Directed by Camilla Nielsson.
Zimbabwe is at a crossroads. The leader of the opposition MDC party, Nelson Chamisa, challenges the old guard ZANU-PF led by Emmerson Mnangagwa, known as “The Crocodile.” The election tests both the ruling party and the opposition.
A “sequel” to Camilla Nielsson’s 2014 documentary Democrats, President returns viewers to Zimbabwe to examine the fallout of the 2017 coup which ousted president Robert Mugabe from power and saw him replaced by his own former VP, Emmerson Mnangagwa.
Though Mnangagwa initially faced an electoral battle against the Movement for Democratic Change (MDC) Alliance’s Morgan Tsvangirai, his cancer death led to charming 40-year-old Nelson Chamisa stepping in to challenge the incumbent president in a supposedly legitimate election.
Even if you know the outcome of events, Nielsson does a fantastic job mounting Chamisa’s courageous quest to topple Mnangagwa as a classic underdog story – albeit one which has anything but a conventional, affirming underdog ending.
Her film, which won Sundance’s World Cinema Documentary Special Jury Award for Verite Filmmaking, uses its beefy two-plus-hours to comprehensively chronicle the seemingly Sisyphean task awaiting Chamisa and his doggedly determined team of officials. Beyond lacking the deep pockets of his opponent, Chamisa is stonewalled at almost every turn by corruption and threats of violence. The very real possibility of assassination hangs over Chamisa every second we’re with him, evoking all the anxious paranoia you’d expect from a grease-wheeled spy thriller.
Through incredibly intimate, phenomenally edited camera coverage, Nielsson gets to the heart of the systemic corruption endemic in Zimbabwe’s government and electoral apparatus, where even the body intended to regulate elections, the Zimbabwe Electoral Commission (ZEC), fecklessly defers to the state when challenges are made.
Elsewhere Mnangagwa’s Zimbabwe African National Union – Patriotic Front (ZANU-PF) party deigns to every dirty trick in the book; buying votes with food, printing ballots without involving the opponents in the process, and trying to demoralise Chamisa enough to make him disengage from the political process altogether.
The repetitious use of the soundbite “free, fair, credible election” might feel worthy of Armando Iannucci’s satire were it not such an infuriatingly transparent rejoinder here. Watching the MDC, ZANU-PF, and ZEC meet to hammer out their concerns – really, it’s just the MDC’s concerns – quickly becomes a maddening exercise in viewer chastisement, though Mnangagwa’s blatantly corrupt party almost seems to self-cannibalise when even Mugabe himself resigns to endorsing Chamisa.
The parallels to Donald Trump’s tenure in office certainly speak for themselves, with how Mnangagwa and his lackeys make seemingly flimsy – yet disturbingly effective – attempts to will their “truth” into existence and construct their own reality. As much as we might have faith in the justice system to appreciate flagrantly fudged election numbers, the rotten outcome is devastating proof that any sufficiently rich, motivated party can, with enough force of manpower, create their own fiction and even make others buy into it.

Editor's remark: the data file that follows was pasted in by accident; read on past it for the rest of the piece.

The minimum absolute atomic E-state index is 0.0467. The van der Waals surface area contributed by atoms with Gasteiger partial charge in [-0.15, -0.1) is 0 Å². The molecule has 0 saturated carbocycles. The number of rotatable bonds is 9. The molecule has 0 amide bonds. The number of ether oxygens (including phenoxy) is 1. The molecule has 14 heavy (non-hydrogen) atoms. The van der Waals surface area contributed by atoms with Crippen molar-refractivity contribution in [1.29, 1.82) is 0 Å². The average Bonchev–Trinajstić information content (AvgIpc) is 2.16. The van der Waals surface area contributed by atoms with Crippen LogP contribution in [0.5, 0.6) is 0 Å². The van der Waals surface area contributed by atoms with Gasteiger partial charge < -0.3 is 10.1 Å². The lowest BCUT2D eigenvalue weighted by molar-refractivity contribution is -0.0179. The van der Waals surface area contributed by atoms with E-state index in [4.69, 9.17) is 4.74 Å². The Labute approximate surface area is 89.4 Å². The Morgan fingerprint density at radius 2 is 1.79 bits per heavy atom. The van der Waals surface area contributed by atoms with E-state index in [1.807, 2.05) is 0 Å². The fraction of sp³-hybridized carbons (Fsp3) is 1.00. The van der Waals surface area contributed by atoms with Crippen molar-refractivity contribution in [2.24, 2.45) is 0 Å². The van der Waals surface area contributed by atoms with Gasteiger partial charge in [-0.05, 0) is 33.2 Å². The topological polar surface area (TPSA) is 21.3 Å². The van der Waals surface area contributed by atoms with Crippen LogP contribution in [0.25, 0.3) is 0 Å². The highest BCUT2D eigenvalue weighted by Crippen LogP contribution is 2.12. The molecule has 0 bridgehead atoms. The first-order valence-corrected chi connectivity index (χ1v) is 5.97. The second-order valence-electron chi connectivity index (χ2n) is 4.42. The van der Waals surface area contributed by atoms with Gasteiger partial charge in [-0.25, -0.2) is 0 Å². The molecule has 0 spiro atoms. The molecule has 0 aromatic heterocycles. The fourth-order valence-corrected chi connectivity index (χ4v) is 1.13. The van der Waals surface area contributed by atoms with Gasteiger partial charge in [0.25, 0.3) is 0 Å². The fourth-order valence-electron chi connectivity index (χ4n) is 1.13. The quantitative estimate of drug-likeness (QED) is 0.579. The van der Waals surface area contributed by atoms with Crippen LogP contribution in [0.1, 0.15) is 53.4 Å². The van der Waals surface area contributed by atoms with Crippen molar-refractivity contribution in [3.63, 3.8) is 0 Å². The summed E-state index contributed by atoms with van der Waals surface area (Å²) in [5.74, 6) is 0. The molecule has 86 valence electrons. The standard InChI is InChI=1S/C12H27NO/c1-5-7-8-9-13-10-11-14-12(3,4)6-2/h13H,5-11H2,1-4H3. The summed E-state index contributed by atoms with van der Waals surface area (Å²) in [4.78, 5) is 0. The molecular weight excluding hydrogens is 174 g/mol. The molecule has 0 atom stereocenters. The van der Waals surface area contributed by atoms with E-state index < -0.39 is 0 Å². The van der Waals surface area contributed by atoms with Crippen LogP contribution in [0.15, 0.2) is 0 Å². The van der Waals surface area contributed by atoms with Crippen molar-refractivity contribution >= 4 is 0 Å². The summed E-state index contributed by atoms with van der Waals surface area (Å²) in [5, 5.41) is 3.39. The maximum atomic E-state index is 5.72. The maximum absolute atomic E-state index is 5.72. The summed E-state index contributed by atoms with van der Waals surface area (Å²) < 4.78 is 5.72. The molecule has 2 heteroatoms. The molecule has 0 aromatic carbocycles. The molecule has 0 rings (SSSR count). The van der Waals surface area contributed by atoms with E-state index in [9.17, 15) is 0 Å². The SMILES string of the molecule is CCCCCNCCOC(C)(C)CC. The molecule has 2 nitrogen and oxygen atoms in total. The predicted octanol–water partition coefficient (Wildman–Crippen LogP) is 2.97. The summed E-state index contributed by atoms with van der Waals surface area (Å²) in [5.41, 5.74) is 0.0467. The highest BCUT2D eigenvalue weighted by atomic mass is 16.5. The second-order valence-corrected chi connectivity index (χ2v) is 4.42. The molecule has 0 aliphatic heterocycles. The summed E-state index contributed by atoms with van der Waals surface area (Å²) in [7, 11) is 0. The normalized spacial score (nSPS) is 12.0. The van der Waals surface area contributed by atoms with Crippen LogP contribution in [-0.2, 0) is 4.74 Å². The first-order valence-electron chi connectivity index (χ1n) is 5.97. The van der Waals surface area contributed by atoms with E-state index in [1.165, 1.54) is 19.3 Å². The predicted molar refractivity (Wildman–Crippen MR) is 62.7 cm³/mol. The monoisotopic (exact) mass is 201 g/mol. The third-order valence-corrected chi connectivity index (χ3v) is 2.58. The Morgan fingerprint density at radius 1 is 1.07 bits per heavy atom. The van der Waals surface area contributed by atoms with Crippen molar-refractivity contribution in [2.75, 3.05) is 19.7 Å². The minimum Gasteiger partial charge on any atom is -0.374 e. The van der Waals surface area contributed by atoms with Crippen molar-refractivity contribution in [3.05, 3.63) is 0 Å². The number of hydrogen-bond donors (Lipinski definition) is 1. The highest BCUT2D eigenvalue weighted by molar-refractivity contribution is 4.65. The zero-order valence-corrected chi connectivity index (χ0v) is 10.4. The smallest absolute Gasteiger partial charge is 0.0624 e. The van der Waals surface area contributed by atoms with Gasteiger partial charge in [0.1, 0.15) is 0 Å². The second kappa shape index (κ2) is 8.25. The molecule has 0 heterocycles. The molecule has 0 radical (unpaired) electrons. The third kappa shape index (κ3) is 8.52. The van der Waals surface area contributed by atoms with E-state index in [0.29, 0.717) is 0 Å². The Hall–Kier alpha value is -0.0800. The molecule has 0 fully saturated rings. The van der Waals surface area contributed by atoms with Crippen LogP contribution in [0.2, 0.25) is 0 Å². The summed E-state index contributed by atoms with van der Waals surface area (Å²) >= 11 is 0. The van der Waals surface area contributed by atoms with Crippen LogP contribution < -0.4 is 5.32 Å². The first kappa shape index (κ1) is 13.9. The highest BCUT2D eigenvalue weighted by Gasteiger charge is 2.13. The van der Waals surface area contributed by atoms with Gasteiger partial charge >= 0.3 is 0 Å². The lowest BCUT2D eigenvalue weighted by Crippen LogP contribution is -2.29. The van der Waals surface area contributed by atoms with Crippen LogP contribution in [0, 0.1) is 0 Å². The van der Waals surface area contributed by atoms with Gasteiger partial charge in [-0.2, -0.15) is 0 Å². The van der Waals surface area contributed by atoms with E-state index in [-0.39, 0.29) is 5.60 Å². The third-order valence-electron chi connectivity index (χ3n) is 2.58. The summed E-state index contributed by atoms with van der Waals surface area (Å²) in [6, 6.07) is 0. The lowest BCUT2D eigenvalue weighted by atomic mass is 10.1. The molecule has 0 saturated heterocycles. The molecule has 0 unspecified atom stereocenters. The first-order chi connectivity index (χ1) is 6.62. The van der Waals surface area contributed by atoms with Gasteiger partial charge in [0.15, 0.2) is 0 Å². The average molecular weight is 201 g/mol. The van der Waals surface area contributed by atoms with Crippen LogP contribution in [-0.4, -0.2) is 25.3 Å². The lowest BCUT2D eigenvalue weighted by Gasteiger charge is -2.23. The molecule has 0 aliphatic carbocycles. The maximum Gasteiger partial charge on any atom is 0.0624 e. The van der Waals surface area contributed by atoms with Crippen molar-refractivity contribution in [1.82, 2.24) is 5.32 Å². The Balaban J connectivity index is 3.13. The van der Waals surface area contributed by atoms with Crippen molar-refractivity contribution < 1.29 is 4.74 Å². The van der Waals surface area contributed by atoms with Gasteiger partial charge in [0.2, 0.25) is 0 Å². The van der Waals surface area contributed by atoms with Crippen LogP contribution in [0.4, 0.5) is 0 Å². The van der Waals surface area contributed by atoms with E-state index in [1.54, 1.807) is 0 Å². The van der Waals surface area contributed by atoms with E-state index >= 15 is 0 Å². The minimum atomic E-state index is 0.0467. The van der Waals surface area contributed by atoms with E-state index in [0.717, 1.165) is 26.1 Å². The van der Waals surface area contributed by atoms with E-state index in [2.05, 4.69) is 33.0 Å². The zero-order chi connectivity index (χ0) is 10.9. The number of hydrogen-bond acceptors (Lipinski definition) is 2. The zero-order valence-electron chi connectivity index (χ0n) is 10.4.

Undoing a four-decade dictatorship would of course be a monumental challenge under any circumstances, but the painfully protracted battle here is especially wearisome. Watching the pendulum begin to swing in Chamisa’s favour early on even as we know what’s in store becomes an especially perverse form of car crash cinema, Nielsson milking an incredible amount of suspense out of the election drama even with its foregone result.
Though the film certainly captures the pervasiveness with which Mnangagwa conspired to compromise the election for his own gain, the most disturbing sights are surely what he chooses to inflict upon the general populace; protestors irate at the situation are shot with water cannons, pelted with smoke grenades, and eventually even shot at, ultimately causing the deaths of six civilians and many more injuries.
President boasts all the sweaty-palmed suspense and palpable heartbreak you’d expect from a fictional movie treatment of the subject, yet Nielsson’s film is composed with such persuasive cinematic flair as to make a potential dramatisation effectively obsolete – sorry, Paul Greengrass (whose style she most obviously apes).
At a moment’s glance, the letterboxed aspect ratio and slick multi-camera editing are virtually indistinguishable from an artificial construction, and while some might see this as blanketing the story in an unnecessary layer of un-reality, it never draws enough attention to itself to distract from the facts, nor cast their veracity in doubt.
The real triumph here however is Nielsson’s staggering level of access to Chamisa and his team; she’s able to capture private office meetings with Chamisa’s inner-circle during extremely stressful moments, embedding herself deep with the campaign during the fight. Whether shooting out of the party’s command center on election night or darting across the street to avoid gunfire during the aftermath, this is a mesmerising example of a filmmaker clinging close to their subject without losing their sense of personal perspective.
But for all of the horror it depicts, President is sadly – if inevitably – unable to offer much of a solution to Zimbabwe’s broken political system. In the film’s final moments, as Nielsson delivers a bummer ending for the ages, the audience is left to ponder to themselves – what now? And as much as viewers might rest easy that such a farce wouldn’t be possible closer to home, remember who just left the White House.
If fundamentally infuriating, President is also a consummately journalistic and surprisingly cinematic indictment of Zimbabwe’s democracy-averse governance.
Flickering Myth Rating – Film: ★ ★ ★ ★ / Movie: ★ ★ ★ ★
Shaun Munro – Follow me on Twitter for more film rambling.